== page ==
What I Learnt on Wall Street
Best Response
Sep 15, 2015 - 12:14am

Am I the only one here who thinks that the OP has done nothing but stated generic cliches? I was hoping to read about what he did SPECIFICALLY to go from unaware during graduation year to GS MD. I have gained nothing useful from reading the OP, nothing that I didn't already know anyway.

Sep 15, 2015 - 3:49am

Thanks for your feedback. I'll follow up with another post on what you need to do to make it on Wall Street, this one was just meant to cover what to do to make it to Wall Street.
But specifically do you want to know what you need to do in the first few years as an analyst / associate, or as a VP heading to MD. They are all very different skills, and you have to change the game over time. So let me know and I'm to share what I learnt.
Thanks again for taking the time to read it.

What I Learnt on Wall Street
Sep 15, 2015 - 11:25am

Hey sorry for the cocky tone of my earlier comment, I was having a frustrating day.

I am curious as to what did you do as a person who only found out about IB in the janurary of his graduating year. What did you do from there just to break in as an analyst? Clearly you had to take a non-traditional path, and I'm always looking to hear stories on those.

Sep 15, 2015 - 12:41pm

I'm interested in hearing about how to progress from analyst/associate to senior banker level. I know you're from a sales background, but would be great if you can talk about skills that relate to M&A/Coverage banking positions.

  • 1
Sep 15, 2015 - 5:10pm

First off congrats on being a MD. That's really impressive and I would think the vast majority of those on here looking into IBD really don't have much of a clue of how hard it is to do that (myself included). I have a question though: why do you put hedge fund on your profile if you're a MD at Goldman?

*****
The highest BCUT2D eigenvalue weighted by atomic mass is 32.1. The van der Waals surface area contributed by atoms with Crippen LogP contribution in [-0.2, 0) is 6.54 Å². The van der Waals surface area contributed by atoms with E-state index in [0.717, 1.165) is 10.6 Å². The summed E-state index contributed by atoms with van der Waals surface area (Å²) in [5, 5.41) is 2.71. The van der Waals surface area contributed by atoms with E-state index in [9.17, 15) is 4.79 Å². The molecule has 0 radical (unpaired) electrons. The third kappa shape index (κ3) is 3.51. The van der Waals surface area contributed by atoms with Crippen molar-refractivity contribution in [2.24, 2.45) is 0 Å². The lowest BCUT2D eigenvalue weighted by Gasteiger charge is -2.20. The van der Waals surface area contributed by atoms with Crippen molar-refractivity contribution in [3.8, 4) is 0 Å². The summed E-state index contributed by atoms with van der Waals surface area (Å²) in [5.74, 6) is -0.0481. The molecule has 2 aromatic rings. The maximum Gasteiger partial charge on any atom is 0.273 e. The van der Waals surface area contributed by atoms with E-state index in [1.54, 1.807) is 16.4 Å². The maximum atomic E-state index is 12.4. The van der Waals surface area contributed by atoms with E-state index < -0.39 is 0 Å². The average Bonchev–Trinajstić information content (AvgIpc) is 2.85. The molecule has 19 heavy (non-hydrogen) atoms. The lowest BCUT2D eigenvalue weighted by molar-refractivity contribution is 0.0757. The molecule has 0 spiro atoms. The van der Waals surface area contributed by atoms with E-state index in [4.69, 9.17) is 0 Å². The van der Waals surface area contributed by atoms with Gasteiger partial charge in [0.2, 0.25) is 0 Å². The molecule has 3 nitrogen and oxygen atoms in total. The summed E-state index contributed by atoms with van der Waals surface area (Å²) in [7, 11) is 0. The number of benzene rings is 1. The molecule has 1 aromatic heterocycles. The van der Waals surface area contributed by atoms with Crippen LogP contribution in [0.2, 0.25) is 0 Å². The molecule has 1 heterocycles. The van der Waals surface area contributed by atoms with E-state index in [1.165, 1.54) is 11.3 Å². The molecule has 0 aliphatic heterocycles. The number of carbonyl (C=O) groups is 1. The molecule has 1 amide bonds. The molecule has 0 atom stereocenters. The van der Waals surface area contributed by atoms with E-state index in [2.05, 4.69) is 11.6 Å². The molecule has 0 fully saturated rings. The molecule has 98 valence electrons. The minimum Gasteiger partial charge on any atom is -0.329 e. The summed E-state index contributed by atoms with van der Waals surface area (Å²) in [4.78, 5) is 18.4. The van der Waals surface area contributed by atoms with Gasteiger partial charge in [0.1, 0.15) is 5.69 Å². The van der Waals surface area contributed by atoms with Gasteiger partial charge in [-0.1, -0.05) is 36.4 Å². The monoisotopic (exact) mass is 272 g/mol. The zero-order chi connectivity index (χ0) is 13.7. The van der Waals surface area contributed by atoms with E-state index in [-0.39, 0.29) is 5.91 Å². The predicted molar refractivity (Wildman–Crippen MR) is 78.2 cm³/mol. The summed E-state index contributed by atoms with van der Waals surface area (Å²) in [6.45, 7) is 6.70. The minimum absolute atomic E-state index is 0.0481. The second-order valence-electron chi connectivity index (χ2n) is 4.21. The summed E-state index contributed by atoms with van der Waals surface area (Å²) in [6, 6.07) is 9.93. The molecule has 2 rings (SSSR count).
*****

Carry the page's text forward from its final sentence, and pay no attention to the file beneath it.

Sep 15, 2015 - 3:26pm

Do you reach out to 5 people every day? How do you keep track of everyone, remember names, and have the time to help them? Do you prioritize based on seniority, closeness of relationship, etc? Would love to hear more about building and maintaining a network within the working world.

"Everyone has a plan until they get punched in the face."
Sep 16, 2015 - 4:20am

Hey guys, I'll answer the quick questions first, and then will do another post on How to climb up the ladder next.

I was in Sales in the Investment Bank covering large clients (more specifics are irrelevant).
I went to a top 20 school (not Ivy league), didn't make the cut !

I try to reach out to 5 new people every week - either completely new or at this stage people that get referred to me as interesting. I wish I had started this much sooner. I also try to help 5 of my current contacts in some fashion, by either (i) sending them something that's relevant to them or (ii) connecting them with someone who they will enjoy talking to. If you want to go deeper here, get Keith Ferrazi's - Never Eat Alone. Great book on the subject of building a network.

To keep track of contacts I have a simple spread sheet with separate tabs based on whether they are banker, investors or in industry. Then each sheet just holds their personal details, last contact, what they care about.

I think the key to building a network is just think about what sorts of things you want to genuinely know more about, learn as much as you can on that subject by reading up on it, then go contact by contact and bootstrap your way. To make this relevant to the recruiting process you have to find some way to add value to the people you are speaking to. So for example if while you are speaking to a banker he says that he is looking into TMT deals in Latin America, then the next time you see something interesting on the subject, you should send that to him/her. They may already have the info, but they will appreciate that you thought of them. When finishing a meeting, your last question to every one you speak to should be: 'is there anyone else you recommend I should speak or, is there anyone else I can learn from'. Most people are willing to help.